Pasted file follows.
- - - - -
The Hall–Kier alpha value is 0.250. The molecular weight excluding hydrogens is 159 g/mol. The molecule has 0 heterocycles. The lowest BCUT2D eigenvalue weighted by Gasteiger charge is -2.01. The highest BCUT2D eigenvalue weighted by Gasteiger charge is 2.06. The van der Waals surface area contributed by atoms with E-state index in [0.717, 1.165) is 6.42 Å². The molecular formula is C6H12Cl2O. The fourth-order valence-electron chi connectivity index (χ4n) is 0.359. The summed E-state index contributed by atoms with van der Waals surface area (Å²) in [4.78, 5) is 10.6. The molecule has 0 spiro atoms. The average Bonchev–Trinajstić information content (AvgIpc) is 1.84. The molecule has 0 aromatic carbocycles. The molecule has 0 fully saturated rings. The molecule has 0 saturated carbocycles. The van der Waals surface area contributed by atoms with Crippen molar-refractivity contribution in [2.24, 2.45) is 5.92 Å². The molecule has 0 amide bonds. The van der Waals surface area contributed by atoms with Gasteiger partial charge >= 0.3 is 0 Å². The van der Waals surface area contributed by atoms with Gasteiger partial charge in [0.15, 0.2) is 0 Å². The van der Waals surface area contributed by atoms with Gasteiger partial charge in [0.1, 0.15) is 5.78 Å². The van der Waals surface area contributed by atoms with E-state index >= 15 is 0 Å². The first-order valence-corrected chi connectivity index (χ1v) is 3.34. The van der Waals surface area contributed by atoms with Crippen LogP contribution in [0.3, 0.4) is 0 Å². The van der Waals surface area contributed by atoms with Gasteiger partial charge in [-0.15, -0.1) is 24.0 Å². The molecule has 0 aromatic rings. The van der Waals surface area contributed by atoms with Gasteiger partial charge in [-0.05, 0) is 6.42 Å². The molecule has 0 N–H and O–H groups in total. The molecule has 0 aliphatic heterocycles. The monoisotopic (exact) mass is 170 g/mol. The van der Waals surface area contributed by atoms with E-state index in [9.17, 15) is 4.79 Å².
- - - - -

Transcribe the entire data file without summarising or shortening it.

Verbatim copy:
The Hall–Kier alpha value is 0.250. The molecular weight excluding hydrogens is 159 g/mol. The molecule has 0 heterocycles. The lowest BCUT2D eigenvalue weighted by Gasteiger charge is -2.01. The highest BCUT2D eigenvalue weighted by Gasteiger charge is 2.06. The van der Waals surface area contributed by atoms with E-state index in [0.717, 1.165) is 6.42 Å². The molecular formula is C6H12Cl2O. The fourth-order valence-electron chi connectivity index (χ4n) is 0.359. The summed E-state index contributed by atoms with van der Waals surface area (Å²) in [4.78, 5) is 10.6. The molecule has 0 spiro atoms. The average Bonchev–Trinajstić information content (AvgIpc) is 1.84. The molecule has 0 aromatic carbocycles. The molecule has 0 fully saturated rings. The molecule has 0 saturated carbocycles. The van der Waals surface area contributed by atoms with Crippen molar-refractivity contribution in [2.24, 2.45) is 5.92 Å². The molecule has 0 amide bonds. The van der Waals surface area contributed by atoms with Gasteiger partial charge >= 0.3 is 0 Å². The van der Waals surface area contributed by atoms with Gasteiger partial charge in [0.15, 0.2) is 0 Å². The van der Waals surface area contributed by atoms with Gasteiger partial charge in [0.1, 0.15) is 5.78 Å². The van der Waals surface area contributed by atoms with E-state index >= 15 is 0 Å². The first-order valence-corrected chi connectivity index (χ1v) is 3.34. The van der Waals surface area contributed by atoms with Crippen LogP contribution in [0.3, 0.4) is 0 Å². The van der Waals surface area contributed by atoms with Gasteiger partial charge in [-0.15, -0.1) is 24.0 Å². The molecule has 0 aromatic rings. The van der Waals surface area contributed by atoms with Gasteiger partial charge in [-0.05, 0) is 6.42 Å². The molecule has 0 N–H and O–H groups in total. The molecule has 0 aliphatic heterocycles. The monoisotopic (exact) mass is 170 g/mol. The van der Waals surface area contributed by atoms with E-state index in [9.17, 15) is 4.79 Å².